Section 5 - Rotunda
The Rotunda is south of Tall Street. It is indoors. "Echoing space, marble floor, eye-like [skylight] many me[ter]s above us: so far, the Rotunda might belong to any 19th-century government bureau of means and self-importance.
What sets this one apart is the lettering, each sigil no bigger than a flea, carved over every inch of the walls. Inscribed here is, in fact, the [italic type]entire[roman type] [inscribed-text] of A New Orthodox Orthography[if the Rotunda is unvisited], which means that if [you] had a great deal of patience and many rolls of butcher paper, [you] could take rubbings and wind up with our very own volume.
[You] don't, of course. There are better things to do. More important places to go[end if]. The administrative part of the bureau is away to the south, and there is an exhibit of letter tools to the east, which is open to the public."
Instead of facing up in the Rotunda: try examining the inscribed-text.
The skylight is scenery in the rotunda. The description is "It is distant and perfectly round."
The inscribed-text is scenery in the Rotunda. Understand "new" or "orthodox" or "orthography" or "inscribed" or "text" or "lettering" or "inscription" as the inscribed-text. The printed name is "text". The description of the inscribed-text is "It is far too small to read, especially since the letters are not painted or inked, just carved into the stone surfaces." Instead of touching the inscribed-text: say "The letters are cool and tiny under our fingers."
The informational bulletin-board is fixed in place in the Rotunda. Understand "bulletin" or "board" as the bulletin-board. "Near the street entrance is a sizable [bulletin-board] advertising the services of the Bureau[if the bin is in the location]; and next to this, pushed back to be out of the way, is a [bin][end if]. [run paragraph on]"
The description is "[i]What Can Your Bureau of Orthography Do For You?[/i] inquires the bulletin board, in a sprightly casual font.
On a sheet labeled [i]From Plumbing to Medicine... 'And More'[/i], the bulletin board describes the tools available to the All-Purpose Officers, including a synthes[ize]r for combining two word-objects into one; Q- and Z-inserters (most letters are still under development); and even specially licensed equipment capable of producing living creatures.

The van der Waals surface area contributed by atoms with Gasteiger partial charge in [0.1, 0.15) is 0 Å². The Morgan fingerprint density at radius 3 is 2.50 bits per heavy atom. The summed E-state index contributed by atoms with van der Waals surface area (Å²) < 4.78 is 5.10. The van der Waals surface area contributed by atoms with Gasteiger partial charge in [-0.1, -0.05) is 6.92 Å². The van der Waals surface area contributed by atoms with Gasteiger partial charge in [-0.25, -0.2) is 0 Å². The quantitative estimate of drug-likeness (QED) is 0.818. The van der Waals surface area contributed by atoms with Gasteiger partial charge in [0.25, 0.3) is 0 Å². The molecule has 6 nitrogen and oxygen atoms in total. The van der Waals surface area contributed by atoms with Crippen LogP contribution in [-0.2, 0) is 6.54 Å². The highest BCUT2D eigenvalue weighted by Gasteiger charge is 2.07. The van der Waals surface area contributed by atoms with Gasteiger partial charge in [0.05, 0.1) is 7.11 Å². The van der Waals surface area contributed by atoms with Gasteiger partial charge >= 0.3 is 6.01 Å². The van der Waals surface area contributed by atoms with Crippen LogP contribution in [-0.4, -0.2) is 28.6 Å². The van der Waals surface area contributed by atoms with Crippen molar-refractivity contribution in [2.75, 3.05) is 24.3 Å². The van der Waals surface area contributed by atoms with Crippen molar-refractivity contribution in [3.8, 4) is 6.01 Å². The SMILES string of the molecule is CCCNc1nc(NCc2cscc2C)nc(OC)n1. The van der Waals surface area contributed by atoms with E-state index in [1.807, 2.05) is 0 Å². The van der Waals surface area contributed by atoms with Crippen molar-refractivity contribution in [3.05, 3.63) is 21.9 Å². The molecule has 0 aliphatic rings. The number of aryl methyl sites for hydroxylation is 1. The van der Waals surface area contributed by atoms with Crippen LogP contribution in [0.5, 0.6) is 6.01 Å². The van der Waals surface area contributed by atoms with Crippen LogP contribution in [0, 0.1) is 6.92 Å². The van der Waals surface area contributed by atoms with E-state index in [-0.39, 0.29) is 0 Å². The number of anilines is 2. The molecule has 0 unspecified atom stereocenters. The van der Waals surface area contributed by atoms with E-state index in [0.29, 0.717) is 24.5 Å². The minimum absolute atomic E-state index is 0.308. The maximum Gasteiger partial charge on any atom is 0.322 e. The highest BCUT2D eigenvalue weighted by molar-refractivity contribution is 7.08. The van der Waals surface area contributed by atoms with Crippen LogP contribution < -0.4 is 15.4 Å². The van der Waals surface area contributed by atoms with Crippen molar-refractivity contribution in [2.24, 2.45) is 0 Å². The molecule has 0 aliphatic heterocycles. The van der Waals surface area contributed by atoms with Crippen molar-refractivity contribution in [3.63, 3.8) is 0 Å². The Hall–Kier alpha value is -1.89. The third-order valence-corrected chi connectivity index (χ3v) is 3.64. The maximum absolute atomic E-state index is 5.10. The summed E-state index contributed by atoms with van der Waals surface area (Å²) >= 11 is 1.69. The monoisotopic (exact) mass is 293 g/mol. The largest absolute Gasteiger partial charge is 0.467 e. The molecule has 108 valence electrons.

For immigration and importation services, such as assigning Atlantean names to immigrants, neutral[izing] foreign-language pets, and approving imported goods, [you] are encouraged to visit the Customs House instead."
After examining the informational bulletin-board:
say "A handwritten note is tacked up after this, which adds that the synthes[ize]r is unavailable for public use through Dec. 19th because it is on loan to the university Department of Language Studies[if Samuel Johnson Hall is not visited][one of]. Hey, that's my department![or].[stopping][otherwise].[end if]"
A bin is a container in the Rotunda. It contains a shuttle. The description of the bin is "BUREAU PARKING, reads the bin, in thick black marker. DO NOT TAKE UNLESS AUTHOR[IZE]D."
The description of the shuttle is "It's a wooden device that holds a quantity of yarn, allowing the user more easily to pass the thread back and forth while weaving.
It is also a bit of a snarky joke on the Bureau's part. Atlantean land prices being what they are, the Bureau prefers not to have to build a parking garage. Instead they have shuttles that an All-Purpose Officer with a homonym paddle can easily convert into a full-sized vehicle for use, and back again for easy storage.
The shuttles in their untransformed state are no earthly use to anyone else, of course, which is why they can be left around unsupervised."